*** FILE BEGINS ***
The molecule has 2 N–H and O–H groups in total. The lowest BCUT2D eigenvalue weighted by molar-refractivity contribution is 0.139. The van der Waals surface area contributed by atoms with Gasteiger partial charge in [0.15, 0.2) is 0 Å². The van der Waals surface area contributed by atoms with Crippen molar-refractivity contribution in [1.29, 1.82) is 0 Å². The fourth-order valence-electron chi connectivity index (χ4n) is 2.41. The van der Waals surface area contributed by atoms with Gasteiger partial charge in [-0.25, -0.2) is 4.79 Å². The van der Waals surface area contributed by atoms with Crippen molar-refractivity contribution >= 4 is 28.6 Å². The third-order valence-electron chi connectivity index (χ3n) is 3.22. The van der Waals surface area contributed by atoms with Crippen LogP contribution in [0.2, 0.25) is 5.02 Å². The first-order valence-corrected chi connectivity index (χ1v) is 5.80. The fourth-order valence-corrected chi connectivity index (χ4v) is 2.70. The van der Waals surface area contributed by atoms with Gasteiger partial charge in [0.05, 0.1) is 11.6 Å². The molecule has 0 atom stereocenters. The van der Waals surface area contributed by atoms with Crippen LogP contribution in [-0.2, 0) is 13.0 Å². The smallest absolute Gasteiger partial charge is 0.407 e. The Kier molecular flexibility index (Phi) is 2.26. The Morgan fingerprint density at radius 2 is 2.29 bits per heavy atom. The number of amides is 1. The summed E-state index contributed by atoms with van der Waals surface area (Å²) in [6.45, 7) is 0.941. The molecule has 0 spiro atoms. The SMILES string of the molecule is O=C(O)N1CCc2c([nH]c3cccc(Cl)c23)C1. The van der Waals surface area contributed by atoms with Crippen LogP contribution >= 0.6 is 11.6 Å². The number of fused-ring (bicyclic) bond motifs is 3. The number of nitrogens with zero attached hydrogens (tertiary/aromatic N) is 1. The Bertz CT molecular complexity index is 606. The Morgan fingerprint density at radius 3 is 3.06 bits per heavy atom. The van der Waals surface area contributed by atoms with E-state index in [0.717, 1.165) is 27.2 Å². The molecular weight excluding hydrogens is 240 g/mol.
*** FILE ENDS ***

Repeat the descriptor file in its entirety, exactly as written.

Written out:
The molecule has 2 N–H and O–H groups in total. The lowest BCUT2D eigenvalue weighted by molar-refractivity contribution is 0.139. The van der Waals surface area contributed by atoms with Gasteiger partial charge in [0.15, 0.2) is 0 Å². The van der Waals surface area contributed by atoms with Crippen molar-refractivity contribution in [1.29, 1.82) is 0 Å². The fourth-order valence-electron chi connectivity index (χ4n) is 2.41. The van der Waals surface area contributed by atoms with Gasteiger partial charge in [-0.25, -0.2) is 4.79 Å². The van der Waals surface area contributed by atoms with Crippen molar-refractivity contribution >= 4 is 28.6 Å². The third-order valence-electron chi connectivity index (χ3n) is 3.22. The van der Waals surface area contributed by atoms with Crippen LogP contribution in [0.2, 0.25) is 5.02 Å². The first-order valence-corrected chi connectivity index (χ1v) is 5.80. The fourth-order valence-corrected chi connectivity index (χ4v) is 2.70. The van der Waals surface area contributed by atoms with Gasteiger partial charge in [0.05, 0.1) is 11.6 Å². The molecule has 0 atom stereocenters. The van der Waals surface area contributed by atoms with Crippen LogP contribution in [-0.2, 0) is 13.0 Å². The smallest absolute Gasteiger partial charge is 0.407 e. The Kier molecular flexibility index (Phi) is 2.26. The Morgan fingerprint density at radius 2 is 2.29 bits per heavy atom. The number of amides is 1. The summed E-state index contributed by atoms with van der Waals surface area (Å²) in [6.45, 7) is 0.941. The molecule has 0 spiro atoms. The SMILES string of the molecule is O=C(O)N1CCc2c([nH]c3cccc(Cl)c23)C1. The van der Waals surface area contributed by atoms with Crippen LogP contribution >= 0.6 is 11.6 Å². The number of fused-ring (bicyclic) bond motifs is 3. The number of nitrogens with zero attached hydrogens (tertiary/aromatic N) is 1. The Bertz CT molecular complexity index is 606. The Morgan fingerprint density at radius 3 is 3.06 bits per heavy atom. The van der Waals surface area contributed by atoms with E-state index in [0.717, 1.165) is 27.2 Å². The molecular weight excluding hydrogens is 240 g/mol.